Money approved for summer study of Mono waterway

May 31, 2024   ·   0 Comments


Mono Centre Creek’s water temperature seems to be rising.

And that could be a threat to fish habitat, said Karen Morrison, the chairperson of the town’s Headwater Streams Committee.

The committee and the Nottawasaga Valley Conservation Authority worked together in June 2023 to survey a section of Mono Centre Creek at the Whitetail Nature Refuge. It was part of a joint brook trout distribution survey of the Nottawasaga River and its tributaries that began in 2022.

“The reason we did this is brook trout are an indicator species,” Morrison said. “So it wasn’t just about brook trout, but it’s an indicator of the health of just about everything else that’s in that stream, including plant life and tree life.”

The work in Mono Centre Creek confirmed a healthy brook trout population. Preliminary temperature data indicated the artificial online pond temperatures were four degrees Celsius warmer.

“This warming means the creek will no longer be suitable for brook trout and cold water aquatic life,” she said.

Their work was essentially updating data from a study done on the waterway in 1962, she said.

“It’s helping Mono when all the other interested parties understand what is happening in our streams and creeks and rivers,” Morrison said. “So that we can build upon a plan of the priority areas.

“That will be determined by the best possible impact of the work that we do.”

It was realized that further work needs to be done to fully understand the changes in the waterway. To that end, the committee asked council’s permission to use $2,000 to fund a study in June.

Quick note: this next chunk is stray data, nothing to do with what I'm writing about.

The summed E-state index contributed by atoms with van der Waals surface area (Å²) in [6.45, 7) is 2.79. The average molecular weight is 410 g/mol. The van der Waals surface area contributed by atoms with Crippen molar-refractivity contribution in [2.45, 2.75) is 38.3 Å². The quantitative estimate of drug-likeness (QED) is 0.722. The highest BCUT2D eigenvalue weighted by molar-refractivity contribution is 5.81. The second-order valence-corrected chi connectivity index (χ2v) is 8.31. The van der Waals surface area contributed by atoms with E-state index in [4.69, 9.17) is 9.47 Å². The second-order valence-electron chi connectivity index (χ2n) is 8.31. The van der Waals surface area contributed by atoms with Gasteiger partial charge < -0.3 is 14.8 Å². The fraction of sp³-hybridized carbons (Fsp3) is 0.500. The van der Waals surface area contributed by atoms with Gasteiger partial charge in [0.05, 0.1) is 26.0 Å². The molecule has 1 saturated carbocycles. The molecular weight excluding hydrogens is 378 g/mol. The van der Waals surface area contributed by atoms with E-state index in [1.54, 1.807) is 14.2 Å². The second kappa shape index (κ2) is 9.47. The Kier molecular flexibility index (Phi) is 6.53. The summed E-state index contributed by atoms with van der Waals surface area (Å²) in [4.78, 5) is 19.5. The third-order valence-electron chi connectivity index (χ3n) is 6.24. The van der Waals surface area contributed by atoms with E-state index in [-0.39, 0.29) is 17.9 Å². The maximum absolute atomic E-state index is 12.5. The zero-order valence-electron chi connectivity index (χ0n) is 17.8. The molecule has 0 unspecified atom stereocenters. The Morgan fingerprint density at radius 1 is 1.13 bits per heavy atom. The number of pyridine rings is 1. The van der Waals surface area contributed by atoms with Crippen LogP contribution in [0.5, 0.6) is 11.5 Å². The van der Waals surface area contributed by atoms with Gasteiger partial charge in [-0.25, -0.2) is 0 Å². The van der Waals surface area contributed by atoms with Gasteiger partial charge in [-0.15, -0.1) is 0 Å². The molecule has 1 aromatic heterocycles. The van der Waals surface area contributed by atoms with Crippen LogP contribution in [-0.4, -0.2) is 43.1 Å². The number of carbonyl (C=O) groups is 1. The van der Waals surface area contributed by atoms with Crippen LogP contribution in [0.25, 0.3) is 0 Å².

She said five “data loggers” will be placed at five locations to assess the waterway. Locations include three inflow streams that feed two ponds, the outflow waterway, and another at a location about a kilometre downstream.

She said water flow and temperature will be measured. The committee will help the NVCA with the installation of the data loggers.

“That will help us understand is there’s mitigation happening from springs that could be popping up downstream,” she said. “This is really an investigative study that we want to conduct so we better understand what’s happening at Mono Centre Creek.”

Data will be ready for presentation in the fall of this year.

As many as 500 trees and shrubs were planted along the creek in early May. And as many as 1,500 trees and shrubs were planted in a field in the area of one of the ponds.

“So there’s some good work happening to have a decent canopy to look at road runoff for toxins,” Morrison said. “Plants and trees are very good at mitigating that. So work has already started on looking after this property.”

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